When comparison takes root, despondency is not far behind it. I went from wondering how other authors were able to do so much, to beating myself up for not doing enough, to wondering if I’m really cut out for this author thing after all.

That’s when God’s counsel stepped in and told me in no uncertain terms to pump my breaks. Who did I think I was questioning His plan and His pace? How dare I even consider neglecting my gift simply because things weren’t progressing the way I thought they should?

God’s conviction is so much lighter than our conscience’s condemnation. Because His conviction comes with clear instruction and hope for the future.

God's conviction is so much lighter than our conscience's condemnation. Because His conviction comes with clear instruction and

I stopped comparing myself to other writers and started reminding myself of who God says that I am and what He promised me for my future. Long before I ever had the courage to pursue this writing dream, I stood on the promises of God for years. He said that my gift would make room for me and bring me before great men.

He’s been faithful to that, so it’s only right that I remain faithful to Him.

My point is this: don’t compare your journey to anyone else’s. You don’t know what it cost them to get where they are and you don’t know how hard it may be for them to keep going. Focus on you and what you were purposed here to do, and then do it with all your might.

I promise that the payoff will far exceed your wildest dreams.

XoXo,

Faith

A man’s gift makes room for him, and brings him before great men. Proverbs 18:16 

Whatsoever your hand finds to do, do it with your might; for there is no work, nor device, nor knowledge, nor wisdom, in the grave, where you go. Ecclesiastes 9:10

Confessions of Faith: A Child, A Quarter and A Cheating Man

What does a child, a quarter and a cheating man have in common? No, this is not a riddle or a dirty joke. It’s something to think about.Quarter

Since this is my blog and I can do what I want, I’ve decided to start posting some of the random thoughts I have on a variety of subjects. They won’t always be pretty, but I promise they’ll be one hundred percent real. I’m all about encouragement and inspiration, so today I’d like to talk to women that have had the unfortunate experience of being cheated on and/or left by a man. As in played for a fool. As in dumped. I told you it wouldn’t be pretty. It happened to me. I also told you I’d keep it real.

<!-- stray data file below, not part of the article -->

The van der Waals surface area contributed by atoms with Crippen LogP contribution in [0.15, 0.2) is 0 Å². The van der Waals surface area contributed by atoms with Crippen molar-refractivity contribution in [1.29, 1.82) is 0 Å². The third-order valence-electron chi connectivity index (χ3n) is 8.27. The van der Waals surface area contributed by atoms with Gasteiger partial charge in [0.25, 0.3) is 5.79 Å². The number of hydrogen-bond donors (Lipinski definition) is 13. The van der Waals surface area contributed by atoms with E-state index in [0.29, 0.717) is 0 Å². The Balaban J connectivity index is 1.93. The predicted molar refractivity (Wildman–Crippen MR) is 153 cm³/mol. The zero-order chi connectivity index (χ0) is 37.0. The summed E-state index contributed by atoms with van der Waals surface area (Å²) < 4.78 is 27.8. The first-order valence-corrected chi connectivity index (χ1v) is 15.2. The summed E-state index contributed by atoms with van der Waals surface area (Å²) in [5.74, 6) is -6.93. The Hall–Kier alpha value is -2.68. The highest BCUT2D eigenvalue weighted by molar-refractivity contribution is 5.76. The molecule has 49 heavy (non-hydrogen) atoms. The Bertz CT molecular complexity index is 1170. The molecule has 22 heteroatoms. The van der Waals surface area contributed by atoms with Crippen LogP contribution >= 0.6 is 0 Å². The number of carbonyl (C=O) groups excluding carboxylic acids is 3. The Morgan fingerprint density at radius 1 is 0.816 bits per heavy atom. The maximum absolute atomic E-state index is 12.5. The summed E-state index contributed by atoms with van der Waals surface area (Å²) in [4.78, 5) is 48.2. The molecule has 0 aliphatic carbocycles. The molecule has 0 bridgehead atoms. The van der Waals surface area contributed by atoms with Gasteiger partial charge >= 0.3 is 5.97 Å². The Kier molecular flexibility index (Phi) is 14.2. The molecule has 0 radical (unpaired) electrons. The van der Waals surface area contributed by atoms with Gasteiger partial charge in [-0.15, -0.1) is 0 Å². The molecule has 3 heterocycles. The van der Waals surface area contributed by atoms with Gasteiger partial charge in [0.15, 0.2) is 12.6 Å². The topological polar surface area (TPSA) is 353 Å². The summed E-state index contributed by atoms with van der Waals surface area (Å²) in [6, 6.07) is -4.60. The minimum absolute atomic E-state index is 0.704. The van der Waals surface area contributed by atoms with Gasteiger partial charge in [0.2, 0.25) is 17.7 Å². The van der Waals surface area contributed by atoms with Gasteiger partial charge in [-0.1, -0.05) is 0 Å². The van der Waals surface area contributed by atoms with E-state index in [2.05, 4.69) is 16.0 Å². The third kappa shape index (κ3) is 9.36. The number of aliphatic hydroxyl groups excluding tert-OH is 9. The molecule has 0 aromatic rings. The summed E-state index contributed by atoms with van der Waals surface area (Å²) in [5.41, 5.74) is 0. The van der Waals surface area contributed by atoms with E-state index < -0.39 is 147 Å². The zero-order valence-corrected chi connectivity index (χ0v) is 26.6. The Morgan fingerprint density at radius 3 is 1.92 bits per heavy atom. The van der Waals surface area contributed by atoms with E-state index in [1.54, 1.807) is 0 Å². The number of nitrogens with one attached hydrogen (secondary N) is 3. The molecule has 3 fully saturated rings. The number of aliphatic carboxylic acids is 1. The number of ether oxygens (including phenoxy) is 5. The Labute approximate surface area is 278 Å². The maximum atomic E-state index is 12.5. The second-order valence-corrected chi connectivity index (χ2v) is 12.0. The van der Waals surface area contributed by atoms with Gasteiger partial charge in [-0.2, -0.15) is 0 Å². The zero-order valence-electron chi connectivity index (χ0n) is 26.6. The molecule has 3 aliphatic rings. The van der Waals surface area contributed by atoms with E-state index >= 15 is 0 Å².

Having lived through the betrayal of an unfaithful spouse, I can personally identify with the feelings of low self-worth that come along with it. I know what it’s like to question your value as a woman when you’ve given the most sacred and beloved parts of yourself to someone who essentially treated you like rubbish at a yard sale. More than the pain that comes with having your heart broken by a stab in the back, is the lingering doubt about what you have to offer long after the bleeding stops and the wounds heal.

It took me while, but I got over it and fell in love. With myself, that is. I had to treat myself with tenderness. I had to remember my own individual dreams and goals. I had to show myself that life does indeed go on. Somewhere in the process of nurturing me, I started to celebrate me as well. The two go hand in hand. My self-esteem increased and so did my standards. I surrounded myself with people who love and celebrate me.

Which leads me to the scenario I thought of as I ate lunch under the shade of an oak tree yesterday. If you give a young child a choice between a shiny new quarter and a crisp one hundred-dollar bill, the child will most likely choose the quarter every time. They see it as sparkling and holding weight. It glimmers and beckons to them. They have no idea that the one hundred-dollar bill is of far greater value. They’ll happily collect dozens of quarters and ignorantly shun the bill. Anyone observing would probably smile ruefully and shake their head.  After all, it’s just a child and he doesn’t know any better. What they wouldn’t do was get angry at the child or start questioning the value of the bill themselves.

The same is true of a good woman. She holds her value whether other’s recognize it or not. If a woman is the crisp one hundred-dollar bill and a cheating man is the child, why should she question her value simply because he didn’t see it? Why should she allow herself to become bitter and angry? For all intents and purposes he is just an ignorant child playing with quarters, unable to see that they are of little value. Distracted by pretty packaging without the desire or where with all to look deeper. And while he’s busy playing with quarters, a man will come along that knows the value of what the child overlooked. He’ll be a man that appreciates the finer things in life and fully understands the responsibilities that go along with having them.

Ladies if you’ve been overlooked by a child playing games with shiny things, don’t despair. You’re still worth being faithful to. You’re still desirable. You’re still valuable. You still matter.

XOXO,

Faith

When I was a child, I talked like a child, I thought like a child, I reasoned like a child. When I became a man, I put the ways of childhood behind me.—1 Cor. 13:11 NIV

Photo credit: korafotomorgana / Foter / Creative Commons Attribution-NonCommercial-NoDerivs 2.0 Generic (CC BY-NC-ND 2.0)